To investors who remember the stock market boom of the 1980s and 1990s, the decision to invest in gold may be an uncomfortable one. Investors who cut their teeth during that time and who remember the phenomenal gains to be made investing in Wall Street may be loath to move their money out of the stocks and bonds with which they’re familiar. But gold is becoming an increasingly popular investment with those investors, as weak economic growth and the prospect of a stock market crash have investors looking for safe assets with which to protect their wealth.
Gold was once looked upon as a relic of the past, something which only gold bugs sought out. Mainstream financial advisers and commentators laughed at the idea of investing in gold, and even those who saw gold’s ability to contribute to a well-diversified investment portfolio, only advised holding percentages in the low single digits. But as the debt- and credit-fueled US economy shows increasing signs of stagnation, gold is once again regaining its popularity as a primary investment asset.
Gold has served as a store of wealth for millennia
Gold has outperformed stock markets over both 20-year and 50-year time horizons
Continued economic and stock market weakness will drive up gold’s popularity
History of Gold
While gold may no longer serve as money in the United States, and indeed around the world, that development is merely a minor blip in the thousands of years of monetary history. Even before the development of coinage in the 700s BC, gold ingots and bars had served as money. And while silver may have been the common metal of daily commerce, gold was the metal trusted for large, important transactions, international trade, and wealth accumulation.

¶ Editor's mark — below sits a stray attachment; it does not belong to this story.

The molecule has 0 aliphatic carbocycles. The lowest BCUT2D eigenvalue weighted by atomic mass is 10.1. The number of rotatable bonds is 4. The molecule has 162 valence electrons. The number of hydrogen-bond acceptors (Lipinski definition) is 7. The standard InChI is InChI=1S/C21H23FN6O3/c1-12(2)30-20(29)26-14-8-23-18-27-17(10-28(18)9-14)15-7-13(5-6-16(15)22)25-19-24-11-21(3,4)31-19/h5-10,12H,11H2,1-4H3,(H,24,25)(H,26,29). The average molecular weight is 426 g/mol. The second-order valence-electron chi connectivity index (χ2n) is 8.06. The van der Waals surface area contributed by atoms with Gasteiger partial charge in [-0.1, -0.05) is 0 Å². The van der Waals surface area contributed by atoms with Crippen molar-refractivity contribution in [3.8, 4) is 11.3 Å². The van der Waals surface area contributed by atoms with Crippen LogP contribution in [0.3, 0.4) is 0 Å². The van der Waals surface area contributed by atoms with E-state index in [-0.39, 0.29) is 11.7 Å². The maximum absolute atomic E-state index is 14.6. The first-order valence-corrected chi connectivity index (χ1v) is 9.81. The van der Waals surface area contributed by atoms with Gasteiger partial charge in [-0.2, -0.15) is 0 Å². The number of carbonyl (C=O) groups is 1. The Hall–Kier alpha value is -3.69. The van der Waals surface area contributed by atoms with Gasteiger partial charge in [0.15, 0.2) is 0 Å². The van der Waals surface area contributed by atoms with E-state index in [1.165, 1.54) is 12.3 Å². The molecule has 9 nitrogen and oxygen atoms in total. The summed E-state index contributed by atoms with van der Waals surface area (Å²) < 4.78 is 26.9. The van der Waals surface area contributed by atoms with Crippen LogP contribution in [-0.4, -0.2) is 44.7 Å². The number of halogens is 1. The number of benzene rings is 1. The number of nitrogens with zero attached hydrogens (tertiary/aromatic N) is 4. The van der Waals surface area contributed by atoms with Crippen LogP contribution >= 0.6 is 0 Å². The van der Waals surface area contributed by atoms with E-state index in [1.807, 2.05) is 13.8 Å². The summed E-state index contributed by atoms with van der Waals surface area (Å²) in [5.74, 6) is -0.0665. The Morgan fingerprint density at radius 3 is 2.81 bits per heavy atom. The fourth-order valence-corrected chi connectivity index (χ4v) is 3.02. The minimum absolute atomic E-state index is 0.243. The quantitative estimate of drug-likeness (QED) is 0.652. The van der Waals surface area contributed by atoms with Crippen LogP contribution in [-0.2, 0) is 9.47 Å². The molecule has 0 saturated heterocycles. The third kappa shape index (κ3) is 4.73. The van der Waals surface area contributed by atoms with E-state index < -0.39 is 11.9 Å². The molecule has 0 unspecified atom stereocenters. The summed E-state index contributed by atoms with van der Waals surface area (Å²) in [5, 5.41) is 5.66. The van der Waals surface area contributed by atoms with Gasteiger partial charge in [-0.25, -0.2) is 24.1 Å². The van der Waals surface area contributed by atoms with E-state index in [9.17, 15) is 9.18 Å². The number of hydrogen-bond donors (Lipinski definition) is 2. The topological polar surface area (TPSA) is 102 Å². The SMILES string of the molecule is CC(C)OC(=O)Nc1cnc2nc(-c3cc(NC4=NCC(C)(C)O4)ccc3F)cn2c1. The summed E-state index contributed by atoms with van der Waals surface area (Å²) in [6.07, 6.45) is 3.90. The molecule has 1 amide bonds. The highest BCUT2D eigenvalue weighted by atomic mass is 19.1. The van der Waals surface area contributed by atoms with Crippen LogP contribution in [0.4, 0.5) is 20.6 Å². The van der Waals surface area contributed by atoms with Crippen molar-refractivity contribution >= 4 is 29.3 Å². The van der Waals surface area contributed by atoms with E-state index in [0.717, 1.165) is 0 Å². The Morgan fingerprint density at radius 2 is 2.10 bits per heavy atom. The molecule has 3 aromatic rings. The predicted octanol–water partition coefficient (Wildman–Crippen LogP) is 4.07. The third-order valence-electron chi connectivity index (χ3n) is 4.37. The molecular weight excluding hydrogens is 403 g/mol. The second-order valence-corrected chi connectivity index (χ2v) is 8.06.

The era of the classical gold standard was also short, only lasting from the early 19th century to the First World War, but it coincided with an era of great industrial productivity and commercial growth. The existence of a stable monetary system allowed industry to prosper, helping fuel the Industrial Revolution and a meteoric rise in living standards around the world.
Because the gold standard placed constraints on government spending, governments abandoned gold during World War I. And despite various attempts to get back to the gold standard after the war, the return of the gold standard was never really successful.
Despite that, the post-World War II Bretton Woods monetary system sought to establish a gold exchange standard, in which a gold-backed dollar would form the basis for international trade. But as the US government took advantage of its position to create more dollars than it had gold backing, that system too began to break down. This culminated with President Nixon’s closure of the gold window in 1971, severing the last official link between the dollar and gold.
Nixon’s actions allowed gold to trade freely on world markets, and the gold price soared. US investors were finally allowed to own gold again in 1975, further boosting world demand. And the stagflation of the 1970s led many investors to invest in the yellow metal, which saw tremendous growth throughout the decade. Because investing in gold gained so much popularity, the 1970s and early 1980s saw an explosion of new gold products offered to investors.
But as the Federal Reserve began to tighten its monetary policy and get inflation under control, stock markets began to take off late in 1982. And the stock bull market of the 1980s and 1990s caused many investors to forget about gold, or to treat it as an afterthought. And that is where gold remained in many investors’ minds, until the financial crisis of 2008.